Calder and Hebble Canoe Trail

The navigation, which is part-canal and part river, connects the Yorkshire and Pennine canals and provides easy access canoeing in the Pennines. Canal enthusiasts will appreciate the unusual waterways architecture, including quirky lever-operated locks.

The small towns of Brighouse and Sowerby Bridge are full of interest and local colour, while Wakefield has many attractions, including a redeveloped waterfront area, the Hepworth Art Gallery.

Now that the Rochdale Canal and Huddersfield Narrow Canal have been restored, the Calder & Hebble is once again an essential part of the waterway routes across the Pennines.

Running for 21.5 miles between Sowerby Bridge and Wakefield, the Calder & Hebble was designed to extend navigation from the Aire and Calder Navigation at Wakefield to Halifax, and later Sowerby Bridge. By 1770, navigation was possible along the upper reaches of the Calder.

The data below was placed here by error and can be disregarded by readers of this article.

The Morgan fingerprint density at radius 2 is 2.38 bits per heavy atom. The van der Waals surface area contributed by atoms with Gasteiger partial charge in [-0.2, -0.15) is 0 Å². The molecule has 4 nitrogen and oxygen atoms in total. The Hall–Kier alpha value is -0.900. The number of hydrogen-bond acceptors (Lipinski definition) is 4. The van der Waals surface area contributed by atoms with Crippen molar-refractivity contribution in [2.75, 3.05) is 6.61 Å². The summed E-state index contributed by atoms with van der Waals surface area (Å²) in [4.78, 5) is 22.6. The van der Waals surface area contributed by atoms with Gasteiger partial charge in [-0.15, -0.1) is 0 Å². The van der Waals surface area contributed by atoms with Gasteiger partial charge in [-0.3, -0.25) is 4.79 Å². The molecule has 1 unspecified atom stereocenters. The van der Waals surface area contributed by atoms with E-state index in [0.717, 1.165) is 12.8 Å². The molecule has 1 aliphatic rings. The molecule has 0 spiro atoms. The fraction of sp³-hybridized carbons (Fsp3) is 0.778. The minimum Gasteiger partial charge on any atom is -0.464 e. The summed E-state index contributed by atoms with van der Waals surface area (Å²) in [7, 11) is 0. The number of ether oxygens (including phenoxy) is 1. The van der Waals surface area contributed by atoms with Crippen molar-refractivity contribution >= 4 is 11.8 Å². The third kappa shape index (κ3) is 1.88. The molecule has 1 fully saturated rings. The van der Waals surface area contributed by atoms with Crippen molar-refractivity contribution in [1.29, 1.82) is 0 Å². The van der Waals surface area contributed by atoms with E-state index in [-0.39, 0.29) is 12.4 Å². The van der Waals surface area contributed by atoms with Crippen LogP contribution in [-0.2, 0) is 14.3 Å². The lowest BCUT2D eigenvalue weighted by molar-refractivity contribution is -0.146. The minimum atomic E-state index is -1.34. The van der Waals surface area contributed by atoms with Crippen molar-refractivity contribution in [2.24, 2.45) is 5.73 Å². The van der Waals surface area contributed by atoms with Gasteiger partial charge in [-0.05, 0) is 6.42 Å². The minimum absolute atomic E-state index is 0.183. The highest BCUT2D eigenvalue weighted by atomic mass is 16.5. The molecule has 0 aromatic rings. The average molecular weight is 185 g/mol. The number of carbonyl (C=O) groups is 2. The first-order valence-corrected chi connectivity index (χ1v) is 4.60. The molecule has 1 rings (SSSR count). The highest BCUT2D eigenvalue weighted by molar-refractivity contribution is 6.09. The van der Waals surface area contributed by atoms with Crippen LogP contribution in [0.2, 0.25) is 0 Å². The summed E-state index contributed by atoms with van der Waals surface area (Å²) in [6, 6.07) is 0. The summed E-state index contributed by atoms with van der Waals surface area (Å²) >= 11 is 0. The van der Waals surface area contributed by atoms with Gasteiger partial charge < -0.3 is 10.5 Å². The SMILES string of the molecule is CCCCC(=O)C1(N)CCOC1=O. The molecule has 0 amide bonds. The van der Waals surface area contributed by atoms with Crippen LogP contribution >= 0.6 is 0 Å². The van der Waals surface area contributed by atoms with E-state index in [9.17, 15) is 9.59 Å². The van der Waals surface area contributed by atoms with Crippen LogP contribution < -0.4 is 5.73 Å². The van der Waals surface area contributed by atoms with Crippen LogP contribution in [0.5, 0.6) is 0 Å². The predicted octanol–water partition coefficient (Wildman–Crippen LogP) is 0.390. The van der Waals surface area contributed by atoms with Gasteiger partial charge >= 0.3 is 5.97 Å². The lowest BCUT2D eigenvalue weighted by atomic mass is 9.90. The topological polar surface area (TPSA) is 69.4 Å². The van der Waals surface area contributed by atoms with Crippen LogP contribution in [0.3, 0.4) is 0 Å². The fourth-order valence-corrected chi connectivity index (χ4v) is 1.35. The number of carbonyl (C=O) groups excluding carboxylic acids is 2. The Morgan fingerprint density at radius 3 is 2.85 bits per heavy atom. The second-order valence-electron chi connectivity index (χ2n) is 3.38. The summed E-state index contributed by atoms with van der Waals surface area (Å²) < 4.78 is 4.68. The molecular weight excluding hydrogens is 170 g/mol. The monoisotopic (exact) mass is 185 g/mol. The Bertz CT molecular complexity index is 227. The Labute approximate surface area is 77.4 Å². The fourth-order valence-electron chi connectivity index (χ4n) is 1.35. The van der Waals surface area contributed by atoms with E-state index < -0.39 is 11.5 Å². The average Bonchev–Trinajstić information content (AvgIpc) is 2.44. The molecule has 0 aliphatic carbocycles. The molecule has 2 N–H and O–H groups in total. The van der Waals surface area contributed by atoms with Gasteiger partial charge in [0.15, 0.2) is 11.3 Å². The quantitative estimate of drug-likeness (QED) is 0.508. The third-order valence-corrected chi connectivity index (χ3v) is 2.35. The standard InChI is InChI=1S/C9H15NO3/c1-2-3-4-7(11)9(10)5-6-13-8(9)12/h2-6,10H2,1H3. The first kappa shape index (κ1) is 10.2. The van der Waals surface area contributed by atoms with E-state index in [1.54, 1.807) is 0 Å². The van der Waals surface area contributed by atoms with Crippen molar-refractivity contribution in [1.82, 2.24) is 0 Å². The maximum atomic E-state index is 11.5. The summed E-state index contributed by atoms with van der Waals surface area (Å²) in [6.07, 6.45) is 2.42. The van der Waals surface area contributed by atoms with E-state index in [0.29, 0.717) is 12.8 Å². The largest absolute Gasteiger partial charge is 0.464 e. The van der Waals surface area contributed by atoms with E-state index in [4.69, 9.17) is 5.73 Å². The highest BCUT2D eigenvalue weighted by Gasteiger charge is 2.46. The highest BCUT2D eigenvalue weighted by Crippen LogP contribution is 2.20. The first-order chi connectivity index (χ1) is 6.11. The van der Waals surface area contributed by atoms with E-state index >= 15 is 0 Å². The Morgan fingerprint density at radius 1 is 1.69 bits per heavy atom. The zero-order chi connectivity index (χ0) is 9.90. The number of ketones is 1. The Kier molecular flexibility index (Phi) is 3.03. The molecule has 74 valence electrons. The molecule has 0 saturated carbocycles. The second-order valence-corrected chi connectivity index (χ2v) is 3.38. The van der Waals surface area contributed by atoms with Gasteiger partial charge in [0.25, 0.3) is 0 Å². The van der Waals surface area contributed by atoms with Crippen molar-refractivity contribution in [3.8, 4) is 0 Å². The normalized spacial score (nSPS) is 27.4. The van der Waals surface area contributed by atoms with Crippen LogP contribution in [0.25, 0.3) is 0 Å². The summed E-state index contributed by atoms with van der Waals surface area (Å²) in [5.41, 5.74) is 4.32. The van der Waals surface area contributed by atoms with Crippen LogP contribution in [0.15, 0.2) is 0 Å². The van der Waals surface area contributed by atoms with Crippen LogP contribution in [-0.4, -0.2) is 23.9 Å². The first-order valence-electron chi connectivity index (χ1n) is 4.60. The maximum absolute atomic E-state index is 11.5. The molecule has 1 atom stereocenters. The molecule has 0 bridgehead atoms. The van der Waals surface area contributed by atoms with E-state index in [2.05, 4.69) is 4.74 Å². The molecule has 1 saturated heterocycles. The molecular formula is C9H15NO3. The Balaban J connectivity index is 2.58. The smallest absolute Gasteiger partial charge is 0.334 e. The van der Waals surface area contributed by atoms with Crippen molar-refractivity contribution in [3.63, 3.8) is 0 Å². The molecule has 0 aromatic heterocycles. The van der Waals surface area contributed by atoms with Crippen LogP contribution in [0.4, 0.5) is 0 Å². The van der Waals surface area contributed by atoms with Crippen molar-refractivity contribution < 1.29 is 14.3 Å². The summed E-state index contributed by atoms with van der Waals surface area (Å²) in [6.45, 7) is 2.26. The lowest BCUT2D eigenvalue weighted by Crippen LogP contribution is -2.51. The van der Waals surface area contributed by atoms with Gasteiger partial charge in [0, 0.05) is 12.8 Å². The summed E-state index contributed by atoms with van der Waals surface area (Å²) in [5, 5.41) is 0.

The canal joins the Huddersfield Broad Canal at Cooper Bridge, and the Rochdale Canal at its Sowerby Bridge terminus. Since the Calder & Hebble’s locks are shorter than those on the Rochdale, the warehouses at Sowerby Bridge were used for transhipment – storing cargoes after they were unloaded from one size of boat, ready to go into another. These spectacular warehouses are now being restored with the help of a substantial Heritage Lottery Fund grant.

This is a 21.5 mile paddle on the Calder & Hebble Navigation from its start at the canal basin in Sowerby Bridge to where it meets the Calder & Aire Navigation in Wakefield. This is a combination of canal and river paddling, starting off on the canal for the first x miles, until you pick up the river at Brighouse, then it’s a combination of river / canal until you reach Thornhill Lees, from here its canal again until just after the Navigation Pub on the outskirts of Wakefield. The last section is the river Calder to its finish at the Hepworth Gallery in Wakefield.

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